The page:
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Search for missing goes on; bombs went off almost simultaneously

LONDON—The pleas for information about lost loved ones streamed across the bottom of television screens, were stuck to shop windows and rang police lines at a steady stream in London, three days after four mass transit bombings killed at least 49 people.

Police have said the death toll will certainly climb, as there are still dead trapped in underground wreckage. Currently about 25 people are considered missing.

London police said Saturday that they continued to receive thousands of phone calls from people missing friends or family, and while "our hearts go out to them," said that the identification process would be a slow one. Television stations were running banners on their screens, with notes from worried people urging one woman to "please get in touch with family," another to "please call Jo to let her know you are OK."

Meanwhile, the investigation determined that three of the four bombs exploded within 50 seconds of each other. The evidence, gleaned from a computer system called TrackerNet, suggested a high level of coordination, more than was evident earlier when investigators believed the first three bombs exploded during a 26-minute stretch.

Deputy Assistant Commissioner Brian Paddick said the new timeline meant the attack was highly planned, though it did not reveal exactly how it was carried out.

"All three bombs on the London Underground system actually exploded within seconds of each other, at 8:50 in the morning," he said. "You could have three people on three trains having synchronized their watches, setting these bombs off manually. You could have three timing devices."

He added that timing devices are now viewed as the more likely source of the detonations, but that they had yet to rule out suicide bombers. The fourth bomb went off on a London double-decker bus, about an hour later. Police are focusing on a nervous man seen fiddling with a bag on the bus just before the explosion.

Also Saturday, British officials and police said future terror attacks are still possible, as the bombers are thought to be at large. British Prime Minister Tony Blair said in a radio statement Saturday that London—like all cities—is now and will always be vulnerable to such attacks.

"If people are actually prepared to go on to a Tube or a bus and blow up wholly innocent people, people just at random, to do the maximum death and destruction without any thought for their human rights or human life, you can have all the surveillance in the world and you couldn't stop that happening," he said.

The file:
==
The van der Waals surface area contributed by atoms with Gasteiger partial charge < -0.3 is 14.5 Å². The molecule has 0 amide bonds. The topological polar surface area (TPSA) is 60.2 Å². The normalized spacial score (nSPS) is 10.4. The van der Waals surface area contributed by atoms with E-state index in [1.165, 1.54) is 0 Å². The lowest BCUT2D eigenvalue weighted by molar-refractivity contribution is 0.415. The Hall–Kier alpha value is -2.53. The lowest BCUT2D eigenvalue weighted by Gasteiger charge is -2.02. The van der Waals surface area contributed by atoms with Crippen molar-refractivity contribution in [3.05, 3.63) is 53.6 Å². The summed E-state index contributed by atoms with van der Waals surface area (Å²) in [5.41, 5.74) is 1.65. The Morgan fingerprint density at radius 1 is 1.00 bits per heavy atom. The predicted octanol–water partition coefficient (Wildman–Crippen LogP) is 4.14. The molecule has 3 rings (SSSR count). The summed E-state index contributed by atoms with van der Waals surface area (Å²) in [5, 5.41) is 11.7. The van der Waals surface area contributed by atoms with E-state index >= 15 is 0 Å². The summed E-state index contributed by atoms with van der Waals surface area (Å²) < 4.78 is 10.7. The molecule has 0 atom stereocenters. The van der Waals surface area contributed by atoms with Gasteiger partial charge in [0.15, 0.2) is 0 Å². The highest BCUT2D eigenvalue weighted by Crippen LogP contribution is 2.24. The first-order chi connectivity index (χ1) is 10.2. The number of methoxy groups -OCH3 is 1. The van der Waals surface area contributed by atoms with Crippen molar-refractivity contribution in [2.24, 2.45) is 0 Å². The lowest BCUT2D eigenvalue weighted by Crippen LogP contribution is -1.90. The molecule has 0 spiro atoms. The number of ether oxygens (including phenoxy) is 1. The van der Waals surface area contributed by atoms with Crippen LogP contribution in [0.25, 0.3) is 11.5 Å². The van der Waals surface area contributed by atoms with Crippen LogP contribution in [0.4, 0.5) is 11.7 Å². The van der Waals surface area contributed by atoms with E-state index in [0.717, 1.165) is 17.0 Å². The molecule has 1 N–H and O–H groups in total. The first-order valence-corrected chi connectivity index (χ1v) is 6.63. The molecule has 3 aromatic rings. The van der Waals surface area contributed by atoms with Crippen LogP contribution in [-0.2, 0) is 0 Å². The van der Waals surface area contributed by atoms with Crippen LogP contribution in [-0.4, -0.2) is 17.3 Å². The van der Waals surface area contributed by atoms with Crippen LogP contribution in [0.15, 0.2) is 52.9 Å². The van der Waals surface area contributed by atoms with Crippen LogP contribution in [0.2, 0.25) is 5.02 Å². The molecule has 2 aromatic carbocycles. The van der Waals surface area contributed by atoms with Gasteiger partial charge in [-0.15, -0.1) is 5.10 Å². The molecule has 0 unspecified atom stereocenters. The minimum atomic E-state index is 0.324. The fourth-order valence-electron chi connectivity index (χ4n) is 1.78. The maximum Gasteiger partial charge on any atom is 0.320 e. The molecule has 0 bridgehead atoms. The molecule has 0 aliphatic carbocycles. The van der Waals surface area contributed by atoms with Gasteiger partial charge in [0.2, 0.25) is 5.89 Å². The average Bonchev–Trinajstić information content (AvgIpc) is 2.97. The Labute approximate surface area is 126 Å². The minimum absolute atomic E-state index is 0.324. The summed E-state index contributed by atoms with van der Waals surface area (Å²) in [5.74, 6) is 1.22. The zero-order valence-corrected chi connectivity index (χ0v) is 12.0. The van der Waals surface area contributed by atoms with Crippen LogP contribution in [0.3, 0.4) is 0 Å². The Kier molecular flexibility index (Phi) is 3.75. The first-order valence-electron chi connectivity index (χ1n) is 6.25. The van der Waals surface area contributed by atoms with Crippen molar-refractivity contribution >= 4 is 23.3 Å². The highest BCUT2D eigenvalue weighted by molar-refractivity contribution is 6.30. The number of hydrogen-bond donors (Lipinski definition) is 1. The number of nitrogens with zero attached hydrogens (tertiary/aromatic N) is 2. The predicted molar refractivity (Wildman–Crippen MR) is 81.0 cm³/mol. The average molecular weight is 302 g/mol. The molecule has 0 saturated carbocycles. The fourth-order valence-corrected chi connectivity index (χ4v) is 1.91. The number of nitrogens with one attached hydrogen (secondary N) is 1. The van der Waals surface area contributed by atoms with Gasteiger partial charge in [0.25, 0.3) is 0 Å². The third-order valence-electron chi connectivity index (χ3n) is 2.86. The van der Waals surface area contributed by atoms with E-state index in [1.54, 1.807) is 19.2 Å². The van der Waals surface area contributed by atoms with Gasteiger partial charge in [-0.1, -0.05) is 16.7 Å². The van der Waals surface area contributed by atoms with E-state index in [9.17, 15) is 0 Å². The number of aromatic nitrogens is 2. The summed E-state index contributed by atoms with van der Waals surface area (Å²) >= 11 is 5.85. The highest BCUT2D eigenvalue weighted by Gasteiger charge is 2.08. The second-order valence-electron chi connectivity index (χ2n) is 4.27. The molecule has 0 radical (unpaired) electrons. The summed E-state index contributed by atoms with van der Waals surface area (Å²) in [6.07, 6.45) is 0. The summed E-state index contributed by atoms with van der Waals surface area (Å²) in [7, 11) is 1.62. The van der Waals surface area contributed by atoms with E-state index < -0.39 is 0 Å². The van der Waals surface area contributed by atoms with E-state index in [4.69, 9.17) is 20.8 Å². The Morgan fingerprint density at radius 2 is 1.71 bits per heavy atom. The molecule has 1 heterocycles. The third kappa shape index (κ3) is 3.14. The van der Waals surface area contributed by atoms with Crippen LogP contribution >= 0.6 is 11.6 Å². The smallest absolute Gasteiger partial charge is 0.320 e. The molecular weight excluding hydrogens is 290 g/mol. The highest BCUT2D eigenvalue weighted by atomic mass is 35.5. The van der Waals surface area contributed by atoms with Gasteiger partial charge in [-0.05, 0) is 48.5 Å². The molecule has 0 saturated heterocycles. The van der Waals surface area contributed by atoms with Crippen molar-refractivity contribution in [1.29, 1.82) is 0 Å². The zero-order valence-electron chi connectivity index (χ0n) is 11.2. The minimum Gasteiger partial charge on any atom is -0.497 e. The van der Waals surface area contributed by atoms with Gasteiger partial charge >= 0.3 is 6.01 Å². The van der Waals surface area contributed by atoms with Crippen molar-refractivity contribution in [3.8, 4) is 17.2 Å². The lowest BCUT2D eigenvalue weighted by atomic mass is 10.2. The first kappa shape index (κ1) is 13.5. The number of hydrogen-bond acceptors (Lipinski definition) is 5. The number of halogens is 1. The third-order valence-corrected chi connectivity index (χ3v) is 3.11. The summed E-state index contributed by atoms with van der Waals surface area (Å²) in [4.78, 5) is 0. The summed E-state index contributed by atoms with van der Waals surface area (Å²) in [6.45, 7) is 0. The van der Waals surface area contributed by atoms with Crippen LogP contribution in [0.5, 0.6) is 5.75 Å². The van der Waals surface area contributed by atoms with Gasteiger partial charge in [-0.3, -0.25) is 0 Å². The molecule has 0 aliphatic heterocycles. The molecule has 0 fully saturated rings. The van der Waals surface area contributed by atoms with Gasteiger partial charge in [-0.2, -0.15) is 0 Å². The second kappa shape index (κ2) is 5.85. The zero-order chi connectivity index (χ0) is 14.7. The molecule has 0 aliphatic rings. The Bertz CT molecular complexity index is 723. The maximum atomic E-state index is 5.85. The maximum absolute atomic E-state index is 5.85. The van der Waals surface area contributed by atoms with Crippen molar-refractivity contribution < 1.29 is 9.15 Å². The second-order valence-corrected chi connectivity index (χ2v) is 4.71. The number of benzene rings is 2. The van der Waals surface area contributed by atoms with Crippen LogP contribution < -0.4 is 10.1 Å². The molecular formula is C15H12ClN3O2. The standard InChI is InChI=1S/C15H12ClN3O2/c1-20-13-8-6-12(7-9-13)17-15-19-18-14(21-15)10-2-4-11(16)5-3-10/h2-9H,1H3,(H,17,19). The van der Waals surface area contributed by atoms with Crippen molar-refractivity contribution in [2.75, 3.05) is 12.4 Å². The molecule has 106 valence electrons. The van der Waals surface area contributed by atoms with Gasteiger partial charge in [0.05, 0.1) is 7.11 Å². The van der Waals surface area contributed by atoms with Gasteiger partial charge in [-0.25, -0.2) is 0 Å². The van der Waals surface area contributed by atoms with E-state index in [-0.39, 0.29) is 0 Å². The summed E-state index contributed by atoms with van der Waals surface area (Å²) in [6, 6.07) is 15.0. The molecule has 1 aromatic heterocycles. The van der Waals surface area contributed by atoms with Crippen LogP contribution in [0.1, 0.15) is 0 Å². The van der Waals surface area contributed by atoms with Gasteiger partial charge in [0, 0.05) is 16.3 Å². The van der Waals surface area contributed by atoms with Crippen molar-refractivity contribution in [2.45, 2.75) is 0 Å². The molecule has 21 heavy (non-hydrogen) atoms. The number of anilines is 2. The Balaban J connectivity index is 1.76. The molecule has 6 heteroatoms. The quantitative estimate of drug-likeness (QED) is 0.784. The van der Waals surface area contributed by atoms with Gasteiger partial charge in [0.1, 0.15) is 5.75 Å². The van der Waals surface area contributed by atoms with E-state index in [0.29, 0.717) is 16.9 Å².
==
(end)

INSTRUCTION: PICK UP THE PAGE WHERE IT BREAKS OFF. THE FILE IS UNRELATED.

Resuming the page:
Deputy Chief Constable Andy Trotter of the British Transport Police added—while standing in front of the King's Cross station, site of the deadliest of the four attacks—that airport-level security isn't possible in a mass transport system.

"London would grind to a halt," he said. "It's perfectly possible that terrorists could strike again. We are quite determined to redouble our efforts to keep London safe, however."

In fact, a second alleged terror group—the Abu Hafs al Masri Brigades—came forward Saturday to claim responsibility for the blasts, noting that "the coming days will see a greater display of jihad." Officials noted that their investigation would continue, both underground for clues, and following leads around the world, and that it was too early to make judgments on the veracity of such claims.

As for the timing of the blasts, American Tim O'Toole, the managing director of the London Underground, said a computer system called TrackerNet had been installed on some of its lines earlier this year, and that electronic sensors, which were operating at two of the three blast sites, showed the exact times of the explosions and pinpointed the precise locations of the trains.

At the third explosion site, deep underground near King's Cross Station, the TrackerNet system has not yet been installed, but other less sophisticated sensors made clear the time of the explosion. The initial police timeline was based on incoming emergency phone calls, O'Toole said.

O'Toole, who spent years as a freight railroad executive in Philadelphia, said pinpointing the time could help identify the terrorists, when used in connection with footage from the closed circuit cameras that are in use throughout the underground. Experts have said that the sheer amount of footage would make identification difficult, though an exact time would make the job more doable.

"The police in this city solve crimes almost every day using CCTV footage," O'Toole said.


(Dilanian reports for the Philadelphia Inquirer.)


(c) 2005, Knight Ridder/Tribune Information Services.

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